If it’s any consolation, I actually think it’s the students and young adults who will lead news literacy as teachers begin adding this topic to the curriculum. Here’s a handy NYT article on teaching and learning about fake news that’s worth a read: https://www.nytimes.com/2017/01/19/learning/lesson-plans/evaluating-sources-in-a-post-truth-world-ideas-for-teaching-and-learning-about-fake-news.html
So, what’s the answer? I know you read “real” media such as Time Magazine. But, a significant percentage of your peers (and Generation Z) seem perfectly content to believe whatever they read on social sites. That’s extremely dangerous for any PR professional, young or old.
One of my accounts used to tell us to take an hour every single day to catch up on headlines to see if we could use them for new pitch angles. Designated reading times would help, like the “no meeting zones” perhaps we can put an hour on the calendar every week that’s mandatory?
Agreed re: WSJ, BBC and Asia Times, Matt. I’d also add NPR to the list. Downloading NPR podcasts to listen during the commute to work is essential.
Social media only makes things worse because, like you say, headlines are just click bait now. Sometimes the tweet (or FB post) is only a very SMALL part of a larger article, but the catchier the headline the more people will share, comment and like.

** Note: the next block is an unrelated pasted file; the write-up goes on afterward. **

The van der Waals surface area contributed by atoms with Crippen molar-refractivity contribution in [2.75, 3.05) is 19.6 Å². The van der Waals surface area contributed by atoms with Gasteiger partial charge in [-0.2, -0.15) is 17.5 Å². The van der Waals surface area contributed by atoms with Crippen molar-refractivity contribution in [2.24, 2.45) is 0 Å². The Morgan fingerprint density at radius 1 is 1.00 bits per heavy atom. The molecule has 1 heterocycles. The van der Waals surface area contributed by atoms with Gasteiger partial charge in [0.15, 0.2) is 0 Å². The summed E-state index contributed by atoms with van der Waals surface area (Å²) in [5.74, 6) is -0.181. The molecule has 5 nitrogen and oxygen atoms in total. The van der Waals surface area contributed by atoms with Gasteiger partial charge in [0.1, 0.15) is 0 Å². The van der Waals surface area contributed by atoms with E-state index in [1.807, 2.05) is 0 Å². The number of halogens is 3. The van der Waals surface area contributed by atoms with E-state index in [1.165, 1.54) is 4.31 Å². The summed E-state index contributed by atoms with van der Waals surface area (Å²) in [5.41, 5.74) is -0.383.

I completely agree with your suggestion. Let’s mandate it at Peppercomm. Who needs to sign-off on that, SJWR?
I could not agree more. However, it’s going to become incredibly difficult for younger communications pros to discern real from fake news. I truly believe the 2016 general election was a watershed moment for communications/media. Over the past 10 years, we’ve seen news become so trivialized and balkanized that the election of someone like Trump was inevitable.
Although he was completely unqualified to become president, he was elected because a) we’ve come to worship celebrities, and we love them even more when they show us their “human” mistakes on reality television; and b) the political right created their own news narrative to make Hillary Clinton out to be the antichrist.
News does not fit the definition of news from 10 years ago. There is almost no objective truth any longer. Media on both left and right spin their coverage to grab eyeballs and drive engagement on the web and social. There’s no turning back.
However, if I were running a communications shop, I would make it mandatory for staffers to skim the WSJ, BBC and Asia Times websites every, single morning.